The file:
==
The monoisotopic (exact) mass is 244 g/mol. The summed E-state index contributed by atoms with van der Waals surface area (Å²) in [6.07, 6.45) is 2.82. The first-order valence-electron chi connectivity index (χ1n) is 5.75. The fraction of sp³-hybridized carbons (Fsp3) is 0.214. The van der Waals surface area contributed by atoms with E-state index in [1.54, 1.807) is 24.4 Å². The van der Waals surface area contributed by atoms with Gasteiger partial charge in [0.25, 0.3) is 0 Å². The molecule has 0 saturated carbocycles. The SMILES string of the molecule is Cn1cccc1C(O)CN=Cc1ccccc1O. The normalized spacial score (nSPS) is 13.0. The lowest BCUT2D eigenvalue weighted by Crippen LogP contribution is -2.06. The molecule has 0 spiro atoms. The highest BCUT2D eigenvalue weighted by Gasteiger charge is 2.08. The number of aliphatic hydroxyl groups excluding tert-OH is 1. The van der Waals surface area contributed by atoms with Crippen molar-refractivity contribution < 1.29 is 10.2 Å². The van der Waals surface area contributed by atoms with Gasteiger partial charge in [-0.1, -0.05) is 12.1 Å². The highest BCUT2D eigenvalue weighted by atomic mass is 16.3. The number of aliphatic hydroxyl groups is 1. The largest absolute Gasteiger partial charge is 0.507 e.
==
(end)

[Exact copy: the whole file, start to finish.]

The monoisotopic (exact) mass is 244 g/mol. The summed E-state index contributed by atoms with van der Waals surface area (Å²) in [6.07, 6.45) is 2.82. The first-order valence-electron chi connectivity index (χ1n) is 5.75. The fraction of sp³-hybridized carbons (Fsp3) is 0.214. The van der Waals surface area contributed by atoms with E-state index in [1.54, 1.807) is 24.4 Å². The van der Waals surface area contributed by atoms with Gasteiger partial charge in [0.25, 0.3) is 0 Å². The molecule has 0 saturated carbocycles. The SMILES string of the molecule is Cn1cccc1C(O)CN=Cc1ccccc1O. The normalized spacial score (nSPS) is 13.0. The lowest BCUT2D eigenvalue weighted by Crippen LogP contribution is -2.06. The molecule has 0 spiro atoms. The highest BCUT2D eigenvalue weighted by Gasteiger charge is 2.08. The number of aliphatic hydroxyl groups excluding tert-OH is 1. The van der Waals surface area contributed by atoms with Crippen molar-refractivity contribution < 1.29 is 10.2 Å². The van der Waals surface area contributed by atoms with Gasteiger partial charge in [-0.1, -0.05) is 12.1 Å². The highest BCUT2D eigenvalue weighted by atomic mass is 16.3. The number of aliphatic hydroxyl groups is 1. The largest absolute Gasteiger partial charge is 0.507 e.